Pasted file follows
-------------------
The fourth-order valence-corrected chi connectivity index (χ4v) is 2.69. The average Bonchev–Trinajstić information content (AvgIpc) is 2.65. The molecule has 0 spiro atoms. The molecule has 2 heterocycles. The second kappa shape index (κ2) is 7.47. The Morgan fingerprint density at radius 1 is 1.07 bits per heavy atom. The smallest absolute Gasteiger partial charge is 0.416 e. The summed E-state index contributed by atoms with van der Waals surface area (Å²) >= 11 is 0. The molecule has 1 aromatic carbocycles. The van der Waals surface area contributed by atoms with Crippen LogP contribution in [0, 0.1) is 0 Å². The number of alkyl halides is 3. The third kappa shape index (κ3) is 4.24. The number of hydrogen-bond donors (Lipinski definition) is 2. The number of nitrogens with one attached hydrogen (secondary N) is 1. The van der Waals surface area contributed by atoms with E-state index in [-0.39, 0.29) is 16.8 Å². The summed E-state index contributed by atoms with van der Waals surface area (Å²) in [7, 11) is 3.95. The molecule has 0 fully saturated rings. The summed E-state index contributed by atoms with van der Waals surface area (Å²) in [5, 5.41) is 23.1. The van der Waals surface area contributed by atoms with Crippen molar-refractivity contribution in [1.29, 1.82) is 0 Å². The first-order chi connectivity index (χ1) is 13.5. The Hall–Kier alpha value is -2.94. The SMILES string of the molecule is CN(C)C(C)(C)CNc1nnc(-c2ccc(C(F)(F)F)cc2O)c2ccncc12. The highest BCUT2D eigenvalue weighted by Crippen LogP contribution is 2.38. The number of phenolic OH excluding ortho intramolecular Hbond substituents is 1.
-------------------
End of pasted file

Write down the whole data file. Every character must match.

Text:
The fourth-order valence-corrected chi connectivity index (χ4v) is 2.69. The average Bonchev–Trinajstić information content (AvgIpc) is 2.65. The molecule has 0 spiro atoms. The molecule has 2 heterocycles. The second kappa shape index (κ2) is 7.47. The Morgan fingerprint density at radius 1 is 1.07 bits per heavy atom. The smallest absolute Gasteiger partial charge is 0.416 e. The summed E-state index contributed by atoms with van der Waals surface area (Å²) >= 11 is 0. The molecule has 1 aromatic carbocycles. The van der Waals surface area contributed by atoms with Crippen LogP contribution in [0, 0.1) is 0 Å². The number of alkyl halides is 3. The third kappa shape index (κ3) is 4.24. The number of hydrogen-bond donors (Lipinski definition) is 2. The number of nitrogens with one attached hydrogen (secondary N) is 1. The van der Waals surface area contributed by atoms with E-state index in [-0.39, 0.29) is 16.8 Å². The summed E-state index contributed by atoms with van der Waals surface area (Å²) in [7, 11) is 3.95. The molecule has 0 fully saturated rings. The summed E-state index contributed by atoms with van der Waals surface area (Å²) in [5, 5.41) is 23.1. The van der Waals surface area contributed by atoms with Crippen molar-refractivity contribution in [1.29, 1.82) is 0 Å². The first-order chi connectivity index (χ1) is 13.5. The Hall–Kier alpha value is -2.94. The SMILES string of the molecule is CN(C)C(C)(C)CNc1nnc(-c2ccc(C(F)(F)F)cc2O)c2ccncc12. The highest BCUT2D eigenvalue weighted by Crippen LogP contribution is 2.38. The number of phenolic OH excluding ortho intramolecular Hbond substituents is 1.